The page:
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By Mike Wilson  

It probably makes sense that a school that has had to look for a head football coach all of three times in the past 36 years hired someone who has shown that he doesn’t regard a particular coaching position as a steppingstone. 

Kevin Cooper, an assistant coach at Bend for the previous 15 seasons, was hired as the school’s head football coach in a process completed this month. Cooper succeeds Matt Craven, who left the head coaching job after 11 years. Cooper’s first four seasons at Bend were under Craven’s predecessor, Craig Walker. 

“If Matt wanted to go another 20 (years), I would have loved to have continued to be his assistant,” Cooper said, adding that becoming a head coach was a goal of his.

“I don’t think I was ever a ‘coach in waiting’ with Craig or Matt the last 15 years. I just wanted to be the best assistant coach I could be,” Cooper said. “When it became an opportunity, I took a liking to it.” 

Cooper’s ascension to the Bend program’s top job exemplifies a continuity and a unity in the school’s football coaching staff that is at least noteworthy if not remarkable.

Walker was an assistant at Bend for seven seasons before he moved to the head coaching job in 1988. Craven was an assistant on Walker’s staff before he succeeded his former head coach in 2012. Now, the pattern continues with Cooper, a former assistant of Craven’s, taking over for him.

Kevin Cooper Bend

Cooper, when he considers that Bend is on its third head coach dating to 1988, said: “That’s unheard of in high school.” 

Cooper, who will continue as the Lava Bears’ offensive play caller, characterized the program’s coaches as like “a bunch of brothers” — not afraid to hold one another accountable but in the end a cohesive, positive group.

“We like going in and being together,” he said. 

The foundation of that bond, Cooper said, comes from the coaches viewing themselves as educators first. He credits the school’s principals — Chris Reese and predecessors H.D. Weddel and Mark Neffendorf — for hiring coaches who are teachers.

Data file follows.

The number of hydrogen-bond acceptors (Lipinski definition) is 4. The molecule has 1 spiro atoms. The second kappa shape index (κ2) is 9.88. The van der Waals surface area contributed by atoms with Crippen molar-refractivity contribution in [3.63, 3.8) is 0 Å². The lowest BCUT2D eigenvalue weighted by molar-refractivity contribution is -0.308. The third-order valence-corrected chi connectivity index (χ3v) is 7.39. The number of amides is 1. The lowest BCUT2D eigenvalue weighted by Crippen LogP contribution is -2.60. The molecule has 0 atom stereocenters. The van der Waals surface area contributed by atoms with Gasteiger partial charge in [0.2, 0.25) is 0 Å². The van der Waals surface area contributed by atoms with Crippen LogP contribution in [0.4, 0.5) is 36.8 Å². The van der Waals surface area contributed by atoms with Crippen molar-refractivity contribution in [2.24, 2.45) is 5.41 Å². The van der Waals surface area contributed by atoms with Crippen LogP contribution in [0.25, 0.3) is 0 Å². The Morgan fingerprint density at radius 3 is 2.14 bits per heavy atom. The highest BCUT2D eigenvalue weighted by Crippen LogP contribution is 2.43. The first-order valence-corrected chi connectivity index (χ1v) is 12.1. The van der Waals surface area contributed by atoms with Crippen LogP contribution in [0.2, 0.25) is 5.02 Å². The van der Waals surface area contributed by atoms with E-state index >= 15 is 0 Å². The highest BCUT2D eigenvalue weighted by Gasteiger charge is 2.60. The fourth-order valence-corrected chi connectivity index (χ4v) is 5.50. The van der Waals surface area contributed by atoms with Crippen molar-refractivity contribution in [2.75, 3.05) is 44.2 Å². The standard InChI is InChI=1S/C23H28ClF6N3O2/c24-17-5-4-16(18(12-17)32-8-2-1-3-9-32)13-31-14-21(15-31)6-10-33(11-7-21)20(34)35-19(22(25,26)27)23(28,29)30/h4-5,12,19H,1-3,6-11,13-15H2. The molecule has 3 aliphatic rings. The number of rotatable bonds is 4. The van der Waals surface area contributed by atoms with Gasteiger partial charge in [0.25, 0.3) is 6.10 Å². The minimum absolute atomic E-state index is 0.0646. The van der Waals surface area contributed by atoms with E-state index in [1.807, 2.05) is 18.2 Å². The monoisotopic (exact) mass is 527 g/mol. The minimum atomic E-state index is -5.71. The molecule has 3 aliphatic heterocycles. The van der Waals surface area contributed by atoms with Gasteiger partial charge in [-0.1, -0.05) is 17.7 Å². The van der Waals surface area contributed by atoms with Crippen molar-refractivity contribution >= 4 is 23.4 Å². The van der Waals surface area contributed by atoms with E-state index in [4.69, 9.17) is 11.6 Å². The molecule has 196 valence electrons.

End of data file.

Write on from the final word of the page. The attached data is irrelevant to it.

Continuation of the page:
“We take a great deal of pride,” Cooper said, “in the fact we don’t have plays drawn up on the whiteboard or we’re not watching game film” in class as in cliché scenes from movies and television.

Cooper related an anecdote from this school year, when a student — unaware of Cooper’s role with the team — asked if he was going to attend that week’s football game.

“A couple of football players were standing next to me, and they had a giggle,” Cooper said. “Logan Malinowski (the team’s starting quarterback) goes, ‘He might be on the sideline calling the plays.’ “

Cooper’s two predecessors both graduated from Bend. Although Cooper didn’t, his familiarity with the school’s football program far predates the start of his run as an assistant coach.

Cooper’s father, Bill Cooper, was head coach at Miro Costa High School in Manhattan Beach, Calif. During Cooper’s tenure, one of his assistants was a former Miro Costa player named Mick Craven — Matt Craven’s father and later a longtime assistant football and head track coach for the Lava Bears.

After Matt Craven’s playing career at Linfield was over, he also coached at Mira Costa under Cooper, his first season coinciding with Kevin Cooper’s final season of high school football..

“We’re practically brothers,” Cooper said. 

Cooper, who became activities director at the school two years ago after teaching social studies and economics for 13 years, said he will put his own stamp on the program but that the big-picture schematics will remain the same.

The Lava Bears, who advanced to the OSAA Class 5A semifinals last season, will continue to run the wing-T on offense and keep a defensive scheme that resulted in seven shutouts, including two in the playoffs. Craven orchestrated the defense last season, and Cooper said he will continue to do so.

The staff will have a much younger group to work with in 2023. Last season’s team had 34 seniors, and as it stands, the Lava Bears project to have five seniors this coming season.

“Young is an understatement,” Cooper said, looking ahead to 2023, and adding, “We took care of several teams where a lot of the 2s got snaps last year. They have varsity experience but it’s nothing like taking the first snap versus the 70th snap.”

Cooper’s wife, Kristin Cooper, is head coach of the Bend volleyball program.